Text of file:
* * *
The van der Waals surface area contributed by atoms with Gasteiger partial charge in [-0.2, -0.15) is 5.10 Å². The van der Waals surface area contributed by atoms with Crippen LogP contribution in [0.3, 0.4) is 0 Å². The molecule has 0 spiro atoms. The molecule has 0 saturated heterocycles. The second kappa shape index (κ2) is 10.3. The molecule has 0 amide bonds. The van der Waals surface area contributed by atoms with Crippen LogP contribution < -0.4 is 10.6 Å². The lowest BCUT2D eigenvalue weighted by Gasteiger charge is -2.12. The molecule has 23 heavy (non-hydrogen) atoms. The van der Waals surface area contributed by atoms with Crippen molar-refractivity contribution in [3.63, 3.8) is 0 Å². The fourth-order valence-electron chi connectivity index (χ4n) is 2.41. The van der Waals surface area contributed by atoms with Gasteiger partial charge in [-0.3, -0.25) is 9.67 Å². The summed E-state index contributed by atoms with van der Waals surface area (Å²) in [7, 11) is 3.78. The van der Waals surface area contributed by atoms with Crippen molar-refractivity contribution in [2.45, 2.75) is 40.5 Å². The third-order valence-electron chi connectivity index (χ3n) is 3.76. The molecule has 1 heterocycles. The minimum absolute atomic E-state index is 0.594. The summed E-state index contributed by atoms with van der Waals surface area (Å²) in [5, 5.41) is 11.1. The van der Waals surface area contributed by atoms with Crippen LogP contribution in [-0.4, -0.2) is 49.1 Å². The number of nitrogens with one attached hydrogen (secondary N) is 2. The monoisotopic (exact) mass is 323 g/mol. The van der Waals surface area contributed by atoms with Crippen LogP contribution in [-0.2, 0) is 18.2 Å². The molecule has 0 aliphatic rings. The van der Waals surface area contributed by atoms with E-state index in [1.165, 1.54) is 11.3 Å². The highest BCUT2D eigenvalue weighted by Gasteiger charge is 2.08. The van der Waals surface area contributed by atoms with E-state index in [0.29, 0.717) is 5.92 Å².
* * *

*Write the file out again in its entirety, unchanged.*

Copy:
The van der Waals surface area contributed by atoms with Gasteiger partial charge in [-0.2, -0.15) is 5.10 Å². The van der Waals surface area contributed by atoms with Crippen LogP contribution in [0.3, 0.4) is 0 Å². The molecule has 0 spiro atoms. The molecule has 0 saturated heterocycles. The second kappa shape index (κ2) is 10.3. The molecule has 0 amide bonds. The van der Waals surface area contributed by atoms with Crippen LogP contribution < -0.4 is 10.6 Å². The lowest BCUT2D eigenvalue weighted by Gasteiger charge is -2.12. The molecule has 23 heavy (non-hydrogen) atoms. The van der Waals surface area contributed by atoms with Crippen molar-refractivity contribution in [3.63, 3.8) is 0 Å². The fourth-order valence-electron chi connectivity index (χ4n) is 2.41. The van der Waals surface area contributed by atoms with Gasteiger partial charge in [-0.3, -0.25) is 9.67 Å². The summed E-state index contributed by atoms with van der Waals surface area (Å²) in [7, 11) is 3.78. The van der Waals surface area contributed by atoms with Crippen molar-refractivity contribution in [2.45, 2.75) is 40.5 Å². The third-order valence-electron chi connectivity index (χ3n) is 3.76. The molecule has 1 heterocycles. The minimum absolute atomic E-state index is 0.594. The summed E-state index contributed by atoms with van der Waals surface area (Å²) in [5, 5.41) is 11.1. The van der Waals surface area contributed by atoms with Crippen LogP contribution in [-0.4, -0.2) is 49.1 Å². The number of nitrogens with one attached hydrogen (secondary N) is 2. The monoisotopic (exact) mass is 323 g/mol. The van der Waals surface area contributed by atoms with Crippen LogP contribution in [-0.2, 0) is 18.2 Å². The molecule has 0 aliphatic rings. The van der Waals surface area contributed by atoms with E-state index in [1.165, 1.54) is 11.3 Å². The highest BCUT2D eigenvalue weighted by Gasteiger charge is 2.08. The van der Waals surface area contributed by atoms with E-state index in [0.29, 0.717) is 5.92 Å².